• Have ABCB11 or ABCB4 gene changes (also called mutations). These genes help the body make and use bile. A gene change is a change to instructions that are stored in a gene. A person’s gene can change on its own, or a changed gene can be passed from parents to children.
  • Are pregnant with multiples (twins, triplets or more). If you’re pregnant with multiples, your estrogen levels may be higher than if you were pregnant with just one baby. 

What are signs and symptoms of ICP? 

Signs of a condition are things someone else can see or know about you, like you have a rash or you’re coughing. Symptoms are things you feel yourself that others can’t see, like having a sore throat or feeling dizzy.

Signs and symptoms of ICP can range from mild to severe and may begin in your second or third trimester. Call your provider if you have signs and symptoms of ICP, including:

  • Severe itching. Itchy skin is the most common symptom of ICP. You may itch all over your body, but it may be most severe on the palms of your hands and the bottom of your feet. Itching may be the worst at night, and it may wake you up or make it hard to sleep.
  • Dark urine or light-colored bowel movements
  • Jaundice. This is a condition that makes your eyes and skin look yellow. It happens when your liver isn’t working well and there's too much of a substance called bilirubin in the blood.
  • Loss of appetite (not hungry)
  • Nausea (feeling sick to your stomach) or pain in the upper right belly

To check you for ICP, your health care provider may give you a physical exam and a blood test. The blood test checks the amount of bile acids and other chemicals in your blood that show how well your liver is working. 

How is ICP treated? 

Talk to your provider about treatment for ICP. Your provider may give you prescription medicine called ursodiol (brand names Actigall® and Urso®). A prescription is an order for medicine given by a health care provider. Ursodiol helps lower the amount of bile acids in your blood, relieves itchy skin and may help reduce your baby’s risk of having complications caused by ICP. Don't take any prescription medicine during pregnancy without talking to your provider first.

Don’t use medicines like antihistamines or corticosteroid creams or lotions to help relieve itching. You can buy these medicines over the counter without a prescription. Antihistamines are medicines that treat allergy symptoms, like skin rashes or itchy eyes. They often don’t work, and they may harm your baby during pregnancy. Corticosteroid creams and lotions don’t relieve itching caused by ICP, and they may harm your baby during pregnancy. Soaking in a bath with lukewarm water may help you feel better. Don't take any over-the-counter medicine during pregnancy without talking to your provider first.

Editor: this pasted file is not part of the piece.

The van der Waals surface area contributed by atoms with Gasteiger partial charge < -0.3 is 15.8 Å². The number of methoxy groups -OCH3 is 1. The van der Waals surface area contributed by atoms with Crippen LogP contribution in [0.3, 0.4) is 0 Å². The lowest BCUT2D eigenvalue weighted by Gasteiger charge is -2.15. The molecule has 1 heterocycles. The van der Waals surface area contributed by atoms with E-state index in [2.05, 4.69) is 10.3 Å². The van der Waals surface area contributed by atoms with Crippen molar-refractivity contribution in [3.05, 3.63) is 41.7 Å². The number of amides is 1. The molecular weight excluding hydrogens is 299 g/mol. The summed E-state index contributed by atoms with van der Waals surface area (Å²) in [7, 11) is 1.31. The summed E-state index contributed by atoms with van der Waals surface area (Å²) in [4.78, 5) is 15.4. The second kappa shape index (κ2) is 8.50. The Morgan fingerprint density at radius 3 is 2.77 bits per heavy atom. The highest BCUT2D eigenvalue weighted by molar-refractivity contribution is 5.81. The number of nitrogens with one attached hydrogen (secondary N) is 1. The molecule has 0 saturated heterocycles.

If you have ICP, your provider may monitor your baby with tests, like:

  • Amniocentesis. This is a test that takes some amniotic fluid from around your baby in the uterus (also called womb). The test checks for birth defects and genetic conditions in your baby. Your provider may use ultrasound to check your baby’s amniotic fluid for meconium or find out if your baby’s lungs are developed for birth. Ultrasound uses sound waves and a computer screen to show a picture of your baby inside the womb.
  • Fetal heart rate monitoring (also called a nonstress test or NST). This test checks your baby’s heart rate in the womb and sees how the heart rate changes when your baby moves. Your provider uses this test to make sure your baby’s getting enough oxygen.
  • Biophysical profile (also called BPP). This test combines a nonstress test with an ultrasound. Your provider can use BPP to find out how much amniotic fluid is in your womb and check your baby’s muscle tone and movements.

If you have ICP, your provider may recommend inducing labor to help prevent complications like stillbirth. Inducing labor is when your provider gives you medicine or breaks your water (amniotic sac) to make your labor begin. The American College of Obstetricians and Gynecologists (ACOG) suggests women may need to have their baby before 37 weeks and 7 days of pregnancy. If your baby needs to be delivered before 39 weeks, ask your provider about the type of care your baby may need.

Does ICP cause problems after you give birth?

Itching should stop within a few days of giving birth. Your provider may recommend blood tests after giving birth to check your bile acid levels and make sure your liver is working well. 

Last reviewed: July 2020